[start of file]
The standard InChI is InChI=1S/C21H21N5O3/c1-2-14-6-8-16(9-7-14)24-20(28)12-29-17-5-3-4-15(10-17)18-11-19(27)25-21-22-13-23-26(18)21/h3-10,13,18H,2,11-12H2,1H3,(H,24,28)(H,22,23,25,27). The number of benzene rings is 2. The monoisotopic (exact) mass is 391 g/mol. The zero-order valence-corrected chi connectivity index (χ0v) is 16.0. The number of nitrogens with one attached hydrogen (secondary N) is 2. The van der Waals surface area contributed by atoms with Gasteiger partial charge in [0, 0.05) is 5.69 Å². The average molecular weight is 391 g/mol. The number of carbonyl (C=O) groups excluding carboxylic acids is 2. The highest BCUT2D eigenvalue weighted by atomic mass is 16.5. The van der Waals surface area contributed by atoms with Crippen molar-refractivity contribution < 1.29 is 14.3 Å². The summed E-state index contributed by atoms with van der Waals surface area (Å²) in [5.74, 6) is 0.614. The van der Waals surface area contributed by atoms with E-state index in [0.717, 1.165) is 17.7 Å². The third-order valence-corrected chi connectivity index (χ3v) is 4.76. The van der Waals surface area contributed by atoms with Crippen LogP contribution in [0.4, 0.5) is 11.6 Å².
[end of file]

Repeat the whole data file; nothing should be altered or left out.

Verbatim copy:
The standard InChI is InChI=1S/C21H21N5O3/c1-2-14-6-8-16(9-7-14)24-20(28)12-29-17-5-3-4-15(10-17)18-11-19(27)25-21-22-13-23-26(18)21/h3-10,13,18H,2,11-12H2,1H3,(H,24,28)(H,22,23,25,27). The number of benzene rings is 2. The monoisotopic (exact) mass is 391 g/mol. The zero-order valence-corrected chi connectivity index (χ0v) is 16.0. The number of nitrogens with one attached hydrogen (secondary N) is 2. The van der Waals surface area contributed by atoms with Gasteiger partial charge in [0, 0.05) is 5.69 Å². The average molecular weight is 391 g/mol. The number of carbonyl (C=O) groups excluding carboxylic acids is 2. The highest BCUT2D eigenvalue weighted by atomic mass is 16.5. The van der Waals surface area contributed by atoms with Crippen molar-refractivity contribution < 1.29 is 14.3 Å². The summed E-state index contributed by atoms with van der Waals surface area (Å²) in [5.74, 6) is 0.614. The van der Waals surface area contributed by atoms with E-state index in [0.717, 1.165) is 17.7 Å². The third-order valence-corrected chi connectivity index (χ3v) is 4.76. The van der Waals surface area contributed by atoms with Crippen LogP contribution in [0.4, 0.5) is 11.6 Å².